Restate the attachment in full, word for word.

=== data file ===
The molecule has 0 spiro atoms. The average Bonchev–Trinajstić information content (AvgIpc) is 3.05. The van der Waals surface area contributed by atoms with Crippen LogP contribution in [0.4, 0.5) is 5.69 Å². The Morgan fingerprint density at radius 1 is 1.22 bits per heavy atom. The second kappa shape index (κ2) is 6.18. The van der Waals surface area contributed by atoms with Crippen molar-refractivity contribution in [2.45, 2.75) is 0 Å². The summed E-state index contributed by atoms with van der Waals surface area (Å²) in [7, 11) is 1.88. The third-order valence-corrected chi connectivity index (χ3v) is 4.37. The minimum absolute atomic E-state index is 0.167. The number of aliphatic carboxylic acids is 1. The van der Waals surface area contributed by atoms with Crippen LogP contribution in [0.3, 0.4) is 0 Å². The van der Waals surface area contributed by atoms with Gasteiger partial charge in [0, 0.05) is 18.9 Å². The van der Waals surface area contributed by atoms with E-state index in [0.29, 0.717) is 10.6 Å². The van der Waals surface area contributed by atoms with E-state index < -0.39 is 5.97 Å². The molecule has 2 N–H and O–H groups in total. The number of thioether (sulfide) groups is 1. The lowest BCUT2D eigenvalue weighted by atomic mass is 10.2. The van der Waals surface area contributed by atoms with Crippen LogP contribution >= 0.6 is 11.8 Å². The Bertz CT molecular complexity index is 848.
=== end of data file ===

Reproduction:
The molecule has 0 spiro atoms. The average Bonchev–Trinajstić information content (AvgIpc) is 3.05. The van der Waals surface area contributed by atoms with Crippen LogP contribution in [0.4, 0.5) is 5.69 Å². The Morgan fingerprint density at radius 1 is 1.22 bits per heavy atom. The second kappa shape index (κ2) is 6.18. The van der Waals surface area contributed by atoms with Crippen molar-refractivity contribution in [2.45, 2.75) is 0 Å². The summed E-state index contributed by atoms with van der Waals surface area (Å²) in [7, 11) is 1.88. The third-order valence-corrected chi connectivity index (χ3v) is 4.37. The minimum absolute atomic E-state index is 0.167. The number of aliphatic carboxylic acids is 1. The van der Waals surface area contributed by atoms with Crippen LogP contribution in [0.3, 0.4) is 0 Å². The van der Waals surface area contributed by atoms with Gasteiger partial charge in [0, 0.05) is 18.9 Å². The van der Waals surface area contributed by atoms with E-state index in [0.29, 0.717) is 10.6 Å². The van der Waals surface area contributed by atoms with E-state index < -0.39 is 5.97 Å². The molecule has 2 N–H and O–H groups in total. The number of thioether (sulfide) groups is 1. The lowest BCUT2D eigenvalue weighted by atomic mass is 10.2. The van der Waals surface area contributed by atoms with Crippen LogP contribution >= 0.6 is 11.8 Å². The Bertz CT molecular complexity index is 848.